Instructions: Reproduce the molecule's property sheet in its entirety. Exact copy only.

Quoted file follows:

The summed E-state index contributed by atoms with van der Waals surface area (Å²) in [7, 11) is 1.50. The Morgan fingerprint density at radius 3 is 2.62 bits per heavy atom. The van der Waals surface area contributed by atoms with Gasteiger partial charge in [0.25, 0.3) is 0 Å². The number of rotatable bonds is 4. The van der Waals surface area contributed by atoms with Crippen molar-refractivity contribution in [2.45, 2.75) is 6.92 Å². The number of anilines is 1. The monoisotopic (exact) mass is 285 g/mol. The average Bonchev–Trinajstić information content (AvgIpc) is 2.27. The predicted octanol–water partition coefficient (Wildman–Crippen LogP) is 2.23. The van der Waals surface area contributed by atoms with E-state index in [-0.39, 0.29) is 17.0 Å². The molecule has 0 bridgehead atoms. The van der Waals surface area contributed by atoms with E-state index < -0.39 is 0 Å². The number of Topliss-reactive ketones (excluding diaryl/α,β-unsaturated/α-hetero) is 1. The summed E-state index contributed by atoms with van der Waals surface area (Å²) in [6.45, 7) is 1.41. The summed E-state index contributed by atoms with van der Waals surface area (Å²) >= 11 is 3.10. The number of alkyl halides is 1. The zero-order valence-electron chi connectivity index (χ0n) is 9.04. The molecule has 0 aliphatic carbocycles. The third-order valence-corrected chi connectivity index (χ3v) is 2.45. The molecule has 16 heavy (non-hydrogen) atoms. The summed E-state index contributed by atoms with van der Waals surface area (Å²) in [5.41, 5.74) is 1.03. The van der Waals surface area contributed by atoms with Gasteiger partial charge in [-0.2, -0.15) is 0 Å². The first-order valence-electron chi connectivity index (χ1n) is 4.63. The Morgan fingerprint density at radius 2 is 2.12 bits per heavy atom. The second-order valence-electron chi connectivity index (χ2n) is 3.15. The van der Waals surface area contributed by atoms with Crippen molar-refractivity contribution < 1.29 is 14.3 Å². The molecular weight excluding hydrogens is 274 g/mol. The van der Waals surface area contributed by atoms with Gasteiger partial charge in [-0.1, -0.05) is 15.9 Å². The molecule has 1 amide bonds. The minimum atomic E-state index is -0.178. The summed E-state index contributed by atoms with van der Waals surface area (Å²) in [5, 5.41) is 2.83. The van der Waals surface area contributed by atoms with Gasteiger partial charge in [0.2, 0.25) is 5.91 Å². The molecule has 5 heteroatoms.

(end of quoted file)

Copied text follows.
The summed E-state index contributed by atoms with van der Waals surface area (Å²) in [7, 11) is 1.50. The Morgan fingerprint density at radius 3 is 2.62 bits per heavy atom. The van der Waals surface area contributed by atoms with Gasteiger partial charge in [0.25, 0.3) is 0 Å². The number of rotatable bonds is 4. The van der Waals surface area contributed by atoms with Crippen molar-refractivity contribution in [2.45, 2.75) is 6.92 Å². The number of anilines is 1. The monoisotopic (exact) mass is 285 g/mol. The average Bonchev–Trinajstić information content (AvgIpc) is 2.27. The predicted octanol–water partition coefficient (Wildman–Crippen LogP) is 2.23. The van der Waals surface area contributed by atoms with E-state index in [-0.39, 0.29) is 17.0 Å². The molecule has 0 bridgehead atoms. The van der Waals surface area contributed by atoms with E-state index < -0.39 is 0 Å². The number of Topliss-reactive ketones (excluding diaryl/α,β-unsaturated/α-hetero) is 1. The summed E-state index contributed by atoms with van der Waals surface area (Å²) in [6.45, 7) is 1.41. The summed E-state index contributed by atoms with van der Waals surface area (Å²) >= 11 is 3.10. The number of alkyl halides is 1. The zero-order valence-electron chi connectivity index (χ0n) is 9.04. The molecule has 0 aliphatic carbocycles. The third-order valence-corrected chi connectivity index (χ3v) is 2.45. The molecule has 16 heavy (non-hydrogen) atoms. The summed E-state index contributed by atoms with van der Waals surface area (Å²) in [5.41, 5.74) is 1.03. The van der Waals surface area contributed by atoms with Gasteiger partial charge in [-0.2, -0.15) is 0 Å². The first-order valence-electron chi connectivity index (χ1n) is 4.63. The Morgan fingerprint density at radius 2 is 2.12 bits per heavy atom. The second-order valence-electron chi connectivity index (χ2n) is 3.15. The van der Waals surface area contributed by atoms with Crippen molar-refractivity contribution < 1.29 is 14.3 Å². The molecular weight excluding hydrogens is 274 g/mol. The van der Waals surface area contributed by atoms with Gasteiger partial charge in [-0.1, -0.05) is 15.9 Å². The molecule has 1 amide bonds. The minimum atomic E-state index is -0.178. The summed E-state index contributed by atoms with van der Waals surface area (Å²) in [5, 5.41) is 2.83. The van der Waals surface area contributed by atoms with Gasteiger partial charge in [0.2, 0.25) is 5.91 Å². The molecule has 5 heteroatoms.